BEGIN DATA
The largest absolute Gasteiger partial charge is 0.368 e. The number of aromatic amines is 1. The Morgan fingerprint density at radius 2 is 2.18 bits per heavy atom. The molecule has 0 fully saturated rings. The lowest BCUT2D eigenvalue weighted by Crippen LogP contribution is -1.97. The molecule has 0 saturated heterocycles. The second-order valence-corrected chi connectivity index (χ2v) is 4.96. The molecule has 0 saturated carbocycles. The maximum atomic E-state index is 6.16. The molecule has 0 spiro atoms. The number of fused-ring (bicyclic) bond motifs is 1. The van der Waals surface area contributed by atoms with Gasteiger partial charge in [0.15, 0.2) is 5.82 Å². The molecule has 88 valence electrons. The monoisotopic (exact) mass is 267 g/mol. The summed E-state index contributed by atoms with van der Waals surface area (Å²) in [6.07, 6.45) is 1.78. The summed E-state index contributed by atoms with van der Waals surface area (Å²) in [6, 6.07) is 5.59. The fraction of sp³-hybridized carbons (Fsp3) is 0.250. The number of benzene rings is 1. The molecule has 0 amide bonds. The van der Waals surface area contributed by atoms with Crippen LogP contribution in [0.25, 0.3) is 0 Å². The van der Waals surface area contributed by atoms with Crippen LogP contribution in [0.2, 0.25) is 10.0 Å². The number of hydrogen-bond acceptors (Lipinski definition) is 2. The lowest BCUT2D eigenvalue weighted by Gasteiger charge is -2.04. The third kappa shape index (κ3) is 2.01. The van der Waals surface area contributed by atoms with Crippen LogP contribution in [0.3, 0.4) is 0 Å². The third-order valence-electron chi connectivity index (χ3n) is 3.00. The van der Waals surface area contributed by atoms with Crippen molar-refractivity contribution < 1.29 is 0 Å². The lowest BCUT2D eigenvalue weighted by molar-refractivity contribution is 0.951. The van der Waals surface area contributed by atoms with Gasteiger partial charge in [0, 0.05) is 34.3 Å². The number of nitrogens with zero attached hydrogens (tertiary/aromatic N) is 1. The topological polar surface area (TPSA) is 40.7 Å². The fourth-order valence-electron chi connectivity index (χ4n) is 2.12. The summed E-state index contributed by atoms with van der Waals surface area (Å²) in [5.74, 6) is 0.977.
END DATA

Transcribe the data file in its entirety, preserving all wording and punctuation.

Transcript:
The largest absolute Gasteiger partial charge is 0.368 e. The number of aromatic amines is 1. The Morgan fingerprint density at radius 2 is 2.18 bits per heavy atom. The molecule has 0 fully saturated rings. The lowest BCUT2D eigenvalue weighted by Crippen LogP contribution is -1.97. The molecule has 0 saturated heterocycles. The second-order valence-corrected chi connectivity index (χ2v) is 4.96. The molecule has 0 saturated carbocycles. The maximum atomic E-state index is 6.16. The molecule has 0 spiro atoms. The number of fused-ring (bicyclic) bond motifs is 1. The van der Waals surface area contributed by atoms with Gasteiger partial charge in [0.15, 0.2) is 5.82 Å². The molecule has 88 valence electrons. The monoisotopic (exact) mass is 267 g/mol. The summed E-state index contributed by atoms with van der Waals surface area (Å²) in [6.07, 6.45) is 1.78. The summed E-state index contributed by atoms with van der Waals surface area (Å²) in [6, 6.07) is 5.59. The fraction of sp³-hybridized carbons (Fsp3) is 0.250. The number of benzene rings is 1. The molecule has 0 amide bonds. The van der Waals surface area contributed by atoms with Crippen LogP contribution in [0.25, 0.3) is 0 Å². The van der Waals surface area contributed by atoms with Crippen LogP contribution in [0.2, 0.25) is 10.0 Å². The number of hydrogen-bond acceptors (Lipinski definition) is 2. The lowest BCUT2D eigenvalue weighted by Gasteiger charge is -2.04. The third kappa shape index (κ3) is 2.01. The van der Waals surface area contributed by atoms with Crippen LogP contribution in [0.3, 0.4) is 0 Å². The third-order valence-electron chi connectivity index (χ3n) is 3.00. The van der Waals surface area contributed by atoms with Crippen molar-refractivity contribution < 1.29 is 0 Å². The lowest BCUT2D eigenvalue weighted by molar-refractivity contribution is 0.951. The van der Waals surface area contributed by atoms with Gasteiger partial charge in [0, 0.05) is 34.3 Å². The number of nitrogens with zero attached hydrogens (tertiary/aromatic N) is 1. The topological polar surface area (TPSA) is 40.7 Å². The fourth-order valence-electron chi connectivity index (χ4n) is 2.12. The summed E-state index contributed by atoms with van der Waals surface area (Å²) in [5.74, 6) is 0.977.